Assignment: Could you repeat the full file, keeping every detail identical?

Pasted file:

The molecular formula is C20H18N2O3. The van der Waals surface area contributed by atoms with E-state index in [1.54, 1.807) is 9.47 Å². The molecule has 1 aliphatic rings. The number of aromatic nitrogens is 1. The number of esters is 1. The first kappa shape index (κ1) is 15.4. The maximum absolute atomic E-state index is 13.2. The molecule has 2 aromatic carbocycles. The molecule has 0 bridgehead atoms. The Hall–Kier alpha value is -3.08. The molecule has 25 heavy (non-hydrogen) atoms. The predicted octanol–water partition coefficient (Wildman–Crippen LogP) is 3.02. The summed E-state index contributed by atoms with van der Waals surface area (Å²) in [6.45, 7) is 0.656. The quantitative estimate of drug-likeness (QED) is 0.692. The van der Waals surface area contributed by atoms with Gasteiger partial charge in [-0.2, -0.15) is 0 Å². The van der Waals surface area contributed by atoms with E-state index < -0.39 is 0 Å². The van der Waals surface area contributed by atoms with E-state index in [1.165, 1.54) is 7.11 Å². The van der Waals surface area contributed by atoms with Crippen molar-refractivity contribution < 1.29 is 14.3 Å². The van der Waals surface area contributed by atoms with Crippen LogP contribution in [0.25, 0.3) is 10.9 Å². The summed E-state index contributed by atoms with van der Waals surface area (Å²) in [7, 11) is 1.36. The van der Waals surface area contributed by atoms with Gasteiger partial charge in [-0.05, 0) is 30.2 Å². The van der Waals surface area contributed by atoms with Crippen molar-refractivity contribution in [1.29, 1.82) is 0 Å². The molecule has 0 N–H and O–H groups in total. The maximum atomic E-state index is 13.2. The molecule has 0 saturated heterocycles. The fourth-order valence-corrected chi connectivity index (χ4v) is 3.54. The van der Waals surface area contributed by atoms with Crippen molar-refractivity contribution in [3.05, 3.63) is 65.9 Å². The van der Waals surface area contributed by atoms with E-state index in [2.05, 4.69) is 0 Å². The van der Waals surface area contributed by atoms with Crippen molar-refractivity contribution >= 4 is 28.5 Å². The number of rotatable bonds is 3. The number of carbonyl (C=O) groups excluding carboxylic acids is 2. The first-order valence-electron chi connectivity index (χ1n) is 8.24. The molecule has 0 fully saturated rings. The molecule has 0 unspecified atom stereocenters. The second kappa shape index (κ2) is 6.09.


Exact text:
The molecular formula is C20H18N2O3. The van der Waals surface area contributed by atoms with E-state index in [1.54, 1.807) is 9.47 Å². The molecule has 1 aliphatic rings. The number of aromatic nitrogens is 1. The number of esters is 1. The first kappa shape index (κ1) is 15.4. The maximum absolute atomic E-state index is 13.2. The molecule has 2 aromatic carbocycles. The molecule has 0 bridgehead atoms. The Hall–Kier alpha value is -3.08. The molecule has 25 heavy (non-hydrogen) atoms. The predicted octanol–water partition coefficient (Wildman–Crippen LogP) is 3.02. The summed E-state index contributed by atoms with van der Waals surface area (Å²) in [6.45, 7) is 0.656. The quantitative estimate of drug-likeness (QED) is 0.692. The van der Waals surface area contributed by atoms with Gasteiger partial charge in [-0.2, -0.15) is 0 Å². The van der Waals surface area contributed by atoms with E-state index < -0.39 is 0 Å². The van der Waals surface area contributed by atoms with E-state index in [1.165, 1.54) is 7.11 Å². The van der Waals surface area contributed by atoms with Crippen molar-refractivity contribution < 1.29 is 14.3 Å². The van der Waals surface area contributed by atoms with Crippen LogP contribution in [0.25, 0.3) is 10.9 Å². The summed E-state index contributed by atoms with van der Waals surface area (Å²) in [7, 11) is 1.36. The van der Waals surface area contributed by atoms with Gasteiger partial charge in [-0.05, 0) is 30.2 Å². The van der Waals surface area contributed by atoms with Crippen molar-refractivity contribution in [1.29, 1.82) is 0 Å². The molecule has 0 N–H and O–H groups in total. The maximum atomic E-state index is 13.2. The molecule has 0 saturated heterocycles. The fourth-order valence-corrected chi connectivity index (χ4v) is 3.54. The van der Waals surface area contributed by atoms with Crippen molar-refractivity contribution in [3.05, 3.63) is 65.9 Å². The van der Waals surface area contributed by atoms with E-state index in [2.05, 4.69) is 0 Å². The van der Waals surface area contributed by atoms with Crippen molar-refractivity contribution >= 4 is 28.5 Å². The number of rotatable bonds is 3. The number of carbonyl (C=O) groups excluding carboxylic acids is 2. The first-order valence-electron chi connectivity index (χ1n) is 8.24. The molecule has 0 fully saturated rings. The molecule has 0 unspecified atom stereocenters. The second kappa shape index (κ2) is 6.09.